Brookhaven Town Supervisor Ed Romaine did his best to channel legendary football coach Vince Lombardi in a pep talk to three dozen people huddled by the beach in Bellport Village Saturday morning.
They were getting ready to paddle, motor, sail and even swim across a section of the Great South Bay called Bellport Bay to plant 25,000 seed oysters off a small island near the breach at Old Inlet to the south.
“The fight is on, and I am looking at all the front line warriors,” Romaine said. “Everything you do, every action you take, you are saying, ‘I am going to save the bay.”
“That’s right!” someone responded.
“You’re saying, I believe in nature,” Romaine continued. “We can do this!”
And so they did. At least, it was a start, for the goals of the Friends of Bellport Bay and other environmental groups committed to restoring Long Island’s waters to health could take generations to accomplish, they admit.
“We believe that within five years we will have a stable oyster colony out at Ridge Island and we’re going to keep at it,” said Thomas Schultz, a co-chairman of the group. “The town has committed to donating up to 100,000 oysters this year for us, and we’re going to ask them for another 100,00 next year and so on.”
Romaine, Schultz and others who spoke in the gazebo at the Bellport Marina also talked of the pressing need to reduce nitrogen pollution in the bay from septic systems, lawn fertilizers and other sources.
Elevated levels of nitrogen is what feeds the harmful algal blooms — like brown, red and rust tides — killing shellfish normally relied upon to filter bay waters. The Great South Bay’s massive clam populations collapsed in the mid-1980s due to persistent, widespread brown tides.
Oysters populations haven’t been prevalent in the Great South Bay Estuary since the early 1900s.
“Like the supervisor said, it would be a shame to put oysters in the bay but do nothing about the pollution that’s polluting the bay,” Schultz said.
“It’s just amazing,” said Bellport Village Trustee Leslie O’Connor, “One full-grown oyster, which is still pretty small, can filter 50 gallons of bay water each and every single day.”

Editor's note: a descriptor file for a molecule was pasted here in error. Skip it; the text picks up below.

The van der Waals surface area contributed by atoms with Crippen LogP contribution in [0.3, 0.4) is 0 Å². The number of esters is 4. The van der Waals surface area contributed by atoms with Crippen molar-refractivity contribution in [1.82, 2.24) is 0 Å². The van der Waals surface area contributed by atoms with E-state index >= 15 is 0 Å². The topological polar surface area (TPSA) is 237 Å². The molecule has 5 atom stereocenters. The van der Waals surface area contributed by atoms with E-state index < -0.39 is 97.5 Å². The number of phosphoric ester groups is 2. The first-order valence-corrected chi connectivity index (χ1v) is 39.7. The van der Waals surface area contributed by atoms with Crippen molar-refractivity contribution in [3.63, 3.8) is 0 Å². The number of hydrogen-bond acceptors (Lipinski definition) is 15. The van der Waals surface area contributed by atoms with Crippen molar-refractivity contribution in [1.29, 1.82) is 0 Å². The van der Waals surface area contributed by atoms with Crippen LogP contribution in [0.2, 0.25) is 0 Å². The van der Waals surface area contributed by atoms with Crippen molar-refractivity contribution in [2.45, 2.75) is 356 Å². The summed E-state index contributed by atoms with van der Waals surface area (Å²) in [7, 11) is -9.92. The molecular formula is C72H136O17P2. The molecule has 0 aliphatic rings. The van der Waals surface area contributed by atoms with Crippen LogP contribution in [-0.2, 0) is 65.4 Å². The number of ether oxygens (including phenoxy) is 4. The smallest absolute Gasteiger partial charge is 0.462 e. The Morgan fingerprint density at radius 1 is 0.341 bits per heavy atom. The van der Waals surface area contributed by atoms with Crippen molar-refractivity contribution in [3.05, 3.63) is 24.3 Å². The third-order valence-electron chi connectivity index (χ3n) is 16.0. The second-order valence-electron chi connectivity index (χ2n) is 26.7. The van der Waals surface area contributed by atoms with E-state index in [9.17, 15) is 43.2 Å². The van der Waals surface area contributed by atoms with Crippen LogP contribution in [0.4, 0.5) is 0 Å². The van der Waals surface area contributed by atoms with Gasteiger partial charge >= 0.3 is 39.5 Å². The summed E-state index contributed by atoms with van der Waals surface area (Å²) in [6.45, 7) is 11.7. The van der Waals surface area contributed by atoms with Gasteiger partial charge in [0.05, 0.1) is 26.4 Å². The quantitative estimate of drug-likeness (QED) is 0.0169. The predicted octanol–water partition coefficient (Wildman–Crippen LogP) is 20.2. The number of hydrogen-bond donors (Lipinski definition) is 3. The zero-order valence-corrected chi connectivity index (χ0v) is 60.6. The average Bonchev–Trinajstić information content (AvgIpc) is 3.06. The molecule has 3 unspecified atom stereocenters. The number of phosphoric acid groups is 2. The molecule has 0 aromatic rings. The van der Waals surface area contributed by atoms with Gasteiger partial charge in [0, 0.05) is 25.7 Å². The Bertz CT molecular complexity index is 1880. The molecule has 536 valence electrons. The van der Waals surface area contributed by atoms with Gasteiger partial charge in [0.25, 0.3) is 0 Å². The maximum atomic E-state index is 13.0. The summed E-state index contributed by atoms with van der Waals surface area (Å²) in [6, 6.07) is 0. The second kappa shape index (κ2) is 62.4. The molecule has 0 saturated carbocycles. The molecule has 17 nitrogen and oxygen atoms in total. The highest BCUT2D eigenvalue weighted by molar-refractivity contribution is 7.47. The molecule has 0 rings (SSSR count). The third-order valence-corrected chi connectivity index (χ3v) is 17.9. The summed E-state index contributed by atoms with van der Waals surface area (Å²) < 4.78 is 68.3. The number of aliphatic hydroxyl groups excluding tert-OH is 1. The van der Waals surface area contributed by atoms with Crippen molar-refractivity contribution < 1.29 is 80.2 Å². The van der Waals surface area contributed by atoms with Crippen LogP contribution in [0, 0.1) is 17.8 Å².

After waiting for a couple hours for a storm to pass, the assembled men, women and children took to the water.
They carried 15,000 seed oysters that came from Brookhaven Town’s shellfish hatchery at Cedar Beach in Mount Sinai, and another 10,000 from the county-funded Cornell Cooperative Extension.
Cornell aquaculture specialist Gregg Rivara acknowledged that efforts to seed the Great South Bay with clams about a decade ago largely failed, and it was later determined high nitrogen levels, and the resulting algal blooms, crowded out the newly placed clams’ main food sources.
But he was confident these seed oysters would result in a healthy colony, especially because of the existence of the inlet ripped open by Superstorm Sandy in 2012 and the now-incoming ocean water.
“It also takes more to get clams going than it does oysters,” Rivara said.
Among those readying for the trek to Ridge Island was Lucy Danziger.
She had no watercraft.
“Lucy Danziger is prepared to swim the oysters over to Ridge,” Schultz told the crowd.
She said she didn’t deserve any special recognition, and thanked the group, which had just formed last year using money raised from art sales.
“As somebody who swims this bay every weekend, I want to thank all of you for making it cleaner,” she said. “Obviously Mother Nature has helped. But I can see the difference between two years ago, last year and this year.
“And I welcome any of you to swim with me in Bellport Bay.”
Photo 1: Friends of Bellport Bay volunteers and others at Ridge Island. (Credit: Friends of Bellport Bay)